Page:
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Rishi Sunak may have won the leadership ballot among Tory MPs but he will now face a different audience, who have so far seemed largely immune to his charms – 160,000-odd grassroots Conservative members.
Sunak has consistently struggled in polling among party activists. The latest ConservativeHome survey last weekend showed him losing a head-to-head battle with Truss by 42% to her 49%. YouGov polling of Conservative members showed him trailing the foreign secretary by an even wider margin, 54% to 35%.
Tim Bale, who co-authored a recent book, Footsoldiers, about political parties’ members, said Sunak’s shaky hold on the membership probably stemmed from political missteps earlier this year.
“I think you have to go back beyond his resignation from the government and look at, for example, the really poor reaction to his spring statement, which went down like a cup of cold sick with Conservative members as well as MPs,” Bale said.
“The non-dom issue really hurt him as well,” he added. Sunak’s wife agreed to pay UK tax on her considerable worldwide earnings after news reports pointed to her non-dom status.
Another potential black mark for Sunak in the eyes of the Conservative party in the country may be his role in defenestrating Boris Johnson.
No 10 have made little secret of the fact that the prime minister blames his former chancellor for plotting against him – though Sunak was not even the first cabinet minister to resign, trailing Sajid Javid by a few minutes.
At his campaign launch, Sunak paid tribute to Johnson, presumably to placate those MPs and party members cross about the prime minister’s demise. The outgoing PM may be “flawed”, Sunak said, but he has a “good heart”.
Back in April, one-third of the ConservativeHome panel of party members thought Johnson should resign, while more than half thought he should not.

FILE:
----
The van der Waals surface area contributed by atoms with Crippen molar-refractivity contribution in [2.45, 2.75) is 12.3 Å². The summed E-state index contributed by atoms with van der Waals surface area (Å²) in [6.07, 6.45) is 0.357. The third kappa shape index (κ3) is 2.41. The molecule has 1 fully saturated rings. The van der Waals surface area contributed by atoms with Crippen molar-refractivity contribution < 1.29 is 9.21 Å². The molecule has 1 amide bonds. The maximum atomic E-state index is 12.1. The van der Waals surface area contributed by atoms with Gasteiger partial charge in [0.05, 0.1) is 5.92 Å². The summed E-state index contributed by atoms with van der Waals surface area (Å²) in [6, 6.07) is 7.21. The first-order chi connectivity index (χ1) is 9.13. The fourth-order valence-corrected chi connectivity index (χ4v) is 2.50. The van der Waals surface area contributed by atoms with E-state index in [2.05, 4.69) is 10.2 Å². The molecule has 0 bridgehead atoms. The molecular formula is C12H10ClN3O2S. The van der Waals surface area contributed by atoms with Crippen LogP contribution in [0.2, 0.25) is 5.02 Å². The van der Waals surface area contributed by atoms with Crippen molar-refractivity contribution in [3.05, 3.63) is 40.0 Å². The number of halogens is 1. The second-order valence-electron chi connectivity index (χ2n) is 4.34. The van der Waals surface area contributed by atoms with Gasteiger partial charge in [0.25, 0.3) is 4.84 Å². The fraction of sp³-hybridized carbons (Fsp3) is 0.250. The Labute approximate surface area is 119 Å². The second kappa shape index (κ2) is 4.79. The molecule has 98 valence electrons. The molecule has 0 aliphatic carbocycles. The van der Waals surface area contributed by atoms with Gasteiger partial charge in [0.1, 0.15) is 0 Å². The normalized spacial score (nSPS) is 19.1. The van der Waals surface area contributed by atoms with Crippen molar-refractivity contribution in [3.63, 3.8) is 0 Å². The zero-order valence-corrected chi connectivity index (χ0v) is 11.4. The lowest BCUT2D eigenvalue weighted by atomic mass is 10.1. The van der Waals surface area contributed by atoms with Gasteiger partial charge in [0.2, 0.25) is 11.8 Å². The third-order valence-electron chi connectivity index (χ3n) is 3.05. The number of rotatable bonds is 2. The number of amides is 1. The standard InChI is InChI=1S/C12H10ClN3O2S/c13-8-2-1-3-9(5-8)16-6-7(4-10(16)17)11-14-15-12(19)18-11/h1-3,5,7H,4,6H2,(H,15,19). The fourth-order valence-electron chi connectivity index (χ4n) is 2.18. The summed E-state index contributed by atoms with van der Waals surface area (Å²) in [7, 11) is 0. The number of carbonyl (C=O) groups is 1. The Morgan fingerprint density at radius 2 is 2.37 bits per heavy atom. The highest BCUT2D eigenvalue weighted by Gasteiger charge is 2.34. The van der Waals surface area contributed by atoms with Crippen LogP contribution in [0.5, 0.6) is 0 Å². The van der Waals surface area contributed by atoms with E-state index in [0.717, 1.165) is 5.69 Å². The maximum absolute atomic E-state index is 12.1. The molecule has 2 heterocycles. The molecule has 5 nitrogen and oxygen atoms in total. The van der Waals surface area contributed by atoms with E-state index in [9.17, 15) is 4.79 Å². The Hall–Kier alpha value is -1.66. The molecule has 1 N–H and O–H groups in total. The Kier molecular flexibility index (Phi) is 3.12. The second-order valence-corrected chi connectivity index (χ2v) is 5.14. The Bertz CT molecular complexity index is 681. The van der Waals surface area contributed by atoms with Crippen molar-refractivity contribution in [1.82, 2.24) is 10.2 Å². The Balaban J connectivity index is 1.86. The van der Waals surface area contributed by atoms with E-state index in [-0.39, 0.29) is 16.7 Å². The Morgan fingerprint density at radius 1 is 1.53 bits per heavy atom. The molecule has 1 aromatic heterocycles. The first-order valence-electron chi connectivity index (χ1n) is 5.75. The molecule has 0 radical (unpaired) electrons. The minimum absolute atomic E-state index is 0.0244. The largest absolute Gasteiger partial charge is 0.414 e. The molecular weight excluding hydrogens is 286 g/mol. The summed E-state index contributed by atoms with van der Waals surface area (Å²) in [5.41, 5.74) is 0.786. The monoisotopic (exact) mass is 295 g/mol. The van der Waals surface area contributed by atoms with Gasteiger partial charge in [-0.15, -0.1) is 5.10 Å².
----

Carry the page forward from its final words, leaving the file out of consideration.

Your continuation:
Truss’s loyalty to Johnson to the end – sitting alongside him at his final PMQs on Wednesday – may score her some points with members.
Her policy stance of immediate tax cuts may be less of a clincher, despite the stereotype of Conservative members as rightwing ideologues.
A recent paper for the thinktank UK in a Changing Europe, co-authored by Bale, suggested that on economic policy at least, Tory members are actually considerably less rightwing than the party’s MPs. “Rather than being closer to the average voter, Conservative MPs sit to the right of party members, councillors and activists,” the research said.
Meanwhile, qualitative polling of party members by YouGov published this week suggested policies are less important to them in picking a leader than personal qualities.
When asked to specify in their own words “what are you looking for in the new leader of the Conservative party?” more than half of those surveyed (52%) named personal attributes, such as honesty, intellectual strength or leadership skills, while 32% chose qualities that YouGov categorised as “conventional Conservatism,” such as supporting lower tax and spending, or patriotism.
“One party member told us they were looking for ‘someone with honesty and integrity, who is willing to tell the truth without fear of the consequences. Someone who is not in it for personal gain and sees it as a duty to serve. Someone who is committed to all parts of the country but willing to be realistic about what government can actually do and what we should do personally,’” wrote Patrick English, YouGov’s associate director. “Meanwhile, another kept it short and sweet, telling us they wanted ‘honesty. Integrity. Trustworthiness. Leadership.’”
With years of cabinet experience at the highest levels, it is hard to imagine that party members do not already have a firm view about the personal qualities of Sunak and Truss. But the polling suggests that to take the lead the former chancellor will need to stress his leadership qualities, as well as just scrapping over policy, which has formed the centrepiece of his campaign so far.
Despite many members’ misgivings, Bale believes Sunak may ultimately win through if he can convince enough of them that he is a better bet for winning the next general election.
Both remaining candidates were already hammering home the line that they could beat Keir Starmer shortly after Wednesday’s result confirmed their places in the final two – though Labour says it is not concerned about either of them.
“If you look at the surveys of where their priorities are, winning the next election is top. I suspect over the course of the next month the members will come to the view that Sunak has a better chance of doing that than Liz Truss, and maybe will act accordingly,” said Bale.
Tory MPs’ favourite Rishi Sunak faces challenge to win over party members
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